The Ministry of Petroleum and Energy has announced that it will be opening a mini-licensing round for Block A1 at Africa Oil Week.
This follows the success of the licensing round for drill sites in 2018.
Granted initially to BP in 2019, Block A1 became available in August this year after the company exited the site. This is part of BP’s company strategy to pivot from producing resources to integrating energy.
In a statement issued by BP, the company said returning the license had “nothing to do with the geology and perceptivity or the support from the Gambian government”. The company added that it “was impressed with the level of commitment and organization and collaboration by the Government of the Gambia”.
BP did perform the required work obligations, including acquiring and reprocessing 2D and 3D data, conducting environmental impact assessment, geohazard, geology and geophysical studies that matured prospects into drill-readiness.
“The Government wishes to seize this opportunity to thank BP for their interest and strong collaboration during the past two years that they have worked in the Gambia and wished them good luck in their new strategy focus, hoping to work with them in the future in some other ways”, said the Honourable Fafa Sanyang, Minister of Petroleum and Energy, The Gambia.
The Ministry is working with legal, technical and financial advisors to assist them in designing the licensing round’s commercial and fiscal framework that considers the current market environment and creates value for the people of The Gambia.
“We are acutely aware of the impact of the energy transition on frontier oil and gas markets such as The Gambia. At the end of the well prepared and fast-tracked licensing round process, we look to enter a successful partnership that works for both the Government and the international partner to extract the petroleum wealth in our country with conditions reflective of the changed reality,” said Mr Sanyang.
The 2021 licensing round will be based on the same principles of transparency and legitimacy established in the 2018 licensing round. But, to expedite the exploration started by BP, the Ministry has expressed an interest in closing the licensing round as soon as possible. Details of the structure and timelines will be provided during the Africa Oil Week and related publications.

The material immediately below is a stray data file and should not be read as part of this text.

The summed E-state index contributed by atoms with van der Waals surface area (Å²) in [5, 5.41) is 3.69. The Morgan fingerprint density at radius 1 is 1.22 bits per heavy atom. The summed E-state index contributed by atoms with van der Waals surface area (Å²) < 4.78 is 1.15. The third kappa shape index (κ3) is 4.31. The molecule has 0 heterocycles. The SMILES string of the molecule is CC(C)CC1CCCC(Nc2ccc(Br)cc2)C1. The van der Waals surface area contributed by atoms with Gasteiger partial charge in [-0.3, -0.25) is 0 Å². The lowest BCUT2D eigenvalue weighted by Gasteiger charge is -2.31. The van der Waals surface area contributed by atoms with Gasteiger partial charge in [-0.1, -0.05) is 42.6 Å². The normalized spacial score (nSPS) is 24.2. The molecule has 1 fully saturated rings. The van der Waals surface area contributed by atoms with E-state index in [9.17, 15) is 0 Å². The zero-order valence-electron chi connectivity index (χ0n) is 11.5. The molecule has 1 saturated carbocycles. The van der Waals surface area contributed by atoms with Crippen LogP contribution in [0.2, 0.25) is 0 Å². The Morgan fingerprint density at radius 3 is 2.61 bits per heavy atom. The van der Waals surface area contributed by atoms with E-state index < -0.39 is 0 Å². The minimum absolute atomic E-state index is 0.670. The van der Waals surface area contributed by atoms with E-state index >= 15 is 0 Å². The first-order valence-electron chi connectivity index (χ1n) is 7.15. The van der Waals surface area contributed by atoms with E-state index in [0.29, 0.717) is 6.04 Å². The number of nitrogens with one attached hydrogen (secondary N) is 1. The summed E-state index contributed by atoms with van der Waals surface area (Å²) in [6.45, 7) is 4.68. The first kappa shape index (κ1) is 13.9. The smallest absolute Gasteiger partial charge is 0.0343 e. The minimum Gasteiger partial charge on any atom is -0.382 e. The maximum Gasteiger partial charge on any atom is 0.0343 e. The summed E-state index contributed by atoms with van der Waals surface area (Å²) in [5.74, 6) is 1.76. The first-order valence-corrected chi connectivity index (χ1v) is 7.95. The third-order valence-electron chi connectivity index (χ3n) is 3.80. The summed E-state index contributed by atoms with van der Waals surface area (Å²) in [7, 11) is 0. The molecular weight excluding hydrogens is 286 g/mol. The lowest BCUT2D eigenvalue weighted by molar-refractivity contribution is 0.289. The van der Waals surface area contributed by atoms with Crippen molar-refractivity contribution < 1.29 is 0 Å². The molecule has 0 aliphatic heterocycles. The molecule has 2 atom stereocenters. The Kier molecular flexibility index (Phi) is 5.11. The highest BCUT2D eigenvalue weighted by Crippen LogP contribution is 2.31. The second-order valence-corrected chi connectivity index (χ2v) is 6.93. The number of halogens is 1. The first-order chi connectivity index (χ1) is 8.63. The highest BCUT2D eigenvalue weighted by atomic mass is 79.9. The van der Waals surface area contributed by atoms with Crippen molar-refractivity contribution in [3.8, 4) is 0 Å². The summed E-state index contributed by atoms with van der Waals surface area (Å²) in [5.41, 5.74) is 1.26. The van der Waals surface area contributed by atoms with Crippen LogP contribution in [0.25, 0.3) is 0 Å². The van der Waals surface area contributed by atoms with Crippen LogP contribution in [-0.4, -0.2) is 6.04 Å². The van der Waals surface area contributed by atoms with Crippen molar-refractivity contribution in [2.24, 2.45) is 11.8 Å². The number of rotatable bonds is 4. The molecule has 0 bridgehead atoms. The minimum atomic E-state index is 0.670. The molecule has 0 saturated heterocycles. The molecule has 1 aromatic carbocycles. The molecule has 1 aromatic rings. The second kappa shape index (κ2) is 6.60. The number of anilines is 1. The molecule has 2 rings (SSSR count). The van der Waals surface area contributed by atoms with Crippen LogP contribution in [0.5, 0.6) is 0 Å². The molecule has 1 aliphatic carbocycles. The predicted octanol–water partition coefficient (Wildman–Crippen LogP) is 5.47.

“Following our previous success in implementing the 2018 licensing round, we believe that launching a mini-licensing round for A1 will ensure the greatest transparency, legitimacy and competition. The multi-disciplined government team that was involved in the first licensing round will also be involved in this licensing round and has built up huge capacity over the last few years working closely alongside BP and our legal, technical and financial advisors,” says The Honourable Jerreh Barrow, Commissioner for Petroleum, The Gambia.
“Our key objective in designing the licensing round is to ensure an attractive fiscal regime with low entry conditions for bidders, transparent procurement process and participation rules, and clear technical and financial minimum qualification criteria. Our government team has the necessary experience and is well prepared to repeat the success of the 2018 licensing round, and to once more, start and finish the licensing round within the timeframe (December 2021 to May/June 2022) announced,” says the Permanent Secretary at the Ministry of Petroleum and Energy, Lamin Camara, The Gambia.
Source: APO Group on behalf of Africa Oil Week.